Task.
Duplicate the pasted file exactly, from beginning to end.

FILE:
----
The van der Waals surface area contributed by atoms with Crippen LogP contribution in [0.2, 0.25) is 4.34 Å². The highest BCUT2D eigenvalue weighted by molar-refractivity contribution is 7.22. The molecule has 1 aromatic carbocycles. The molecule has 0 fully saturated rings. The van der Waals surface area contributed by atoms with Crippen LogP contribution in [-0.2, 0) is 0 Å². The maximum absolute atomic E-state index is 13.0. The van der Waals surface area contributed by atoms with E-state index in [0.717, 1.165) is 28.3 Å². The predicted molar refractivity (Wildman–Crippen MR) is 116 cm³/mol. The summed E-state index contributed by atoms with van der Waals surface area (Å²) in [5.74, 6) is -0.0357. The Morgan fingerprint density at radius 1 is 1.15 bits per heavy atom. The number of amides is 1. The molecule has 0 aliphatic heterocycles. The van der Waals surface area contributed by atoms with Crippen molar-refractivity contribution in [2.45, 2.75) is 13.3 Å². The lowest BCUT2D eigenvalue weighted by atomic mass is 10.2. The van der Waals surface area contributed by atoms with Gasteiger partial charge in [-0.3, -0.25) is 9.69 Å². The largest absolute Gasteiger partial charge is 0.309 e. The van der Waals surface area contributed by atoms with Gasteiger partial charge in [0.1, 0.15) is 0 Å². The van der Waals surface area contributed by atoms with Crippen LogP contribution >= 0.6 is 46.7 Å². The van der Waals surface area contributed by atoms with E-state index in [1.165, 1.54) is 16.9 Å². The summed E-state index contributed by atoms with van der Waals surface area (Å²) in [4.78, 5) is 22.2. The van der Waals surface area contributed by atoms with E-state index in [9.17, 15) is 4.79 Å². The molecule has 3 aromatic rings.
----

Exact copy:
The van der Waals surface area contributed by atoms with Crippen LogP contribution in [0.2, 0.25) is 4.34 Å². The highest BCUT2D eigenvalue weighted by molar-refractivity contribution is 7.22. The molecule has 1 aromatic carbocycles. The molecule has 0 fully saturated rings. The van der Waals surface area contributed by atoms with Crippen LogP contribution in [-0.2, 0) is 0 Å². The maximum absolute atomic E-state index is 13.0. The van der Waals surface area contributed by atoms with E-state index in [0.717, 1.165) is 28.3 Å². The predicted molar refractivity (Wildman–Crippen MR) is 116 cm³/mol. The summed E-state index contributed by atoms with van der Waals surface area (Å²) in [5.74, 6) is -0.0357. The Morgan fingerprint density at radius 1 is 1.15 bits per heavy atom. The number of amides is 1. The molecule has 0 aliphatic heterocycles. The van der Waals surface area contributed by atoms with Crippen molar-refractivity contribution in [2.45, 2.75) is 13.3 Å². The lowest BCUT2D eigenvalue weighted by atomic mass is 10.2. The van der Waals surface area contributed by atoms with Gasteiger partial charge in [-0.3, -0.25) is 9.69 Å². The largest absolute Gasteiger partial charge is 0.309 e. The van der Waals surface area contributed by atoms with Gasteiger partial charge in [0.1, 0.15) is 0 Å². The van der Waals surface area contributed by atoms with Crippen LogP contribution >= 0.6 is 46.7 Å². The van der Waals surface area contributed by atoms with E-state index in [1.165, 1.54) is 16.9 Å². The summed E-state index contributed by atoms with van der Waals surface area (Å²) in [4.78, 5) is 22.2. The van der Waals surface area contributed by atoms with E-state index in [9.17, 15) is 4.79 Å². The molecule has 3 aromatic rings.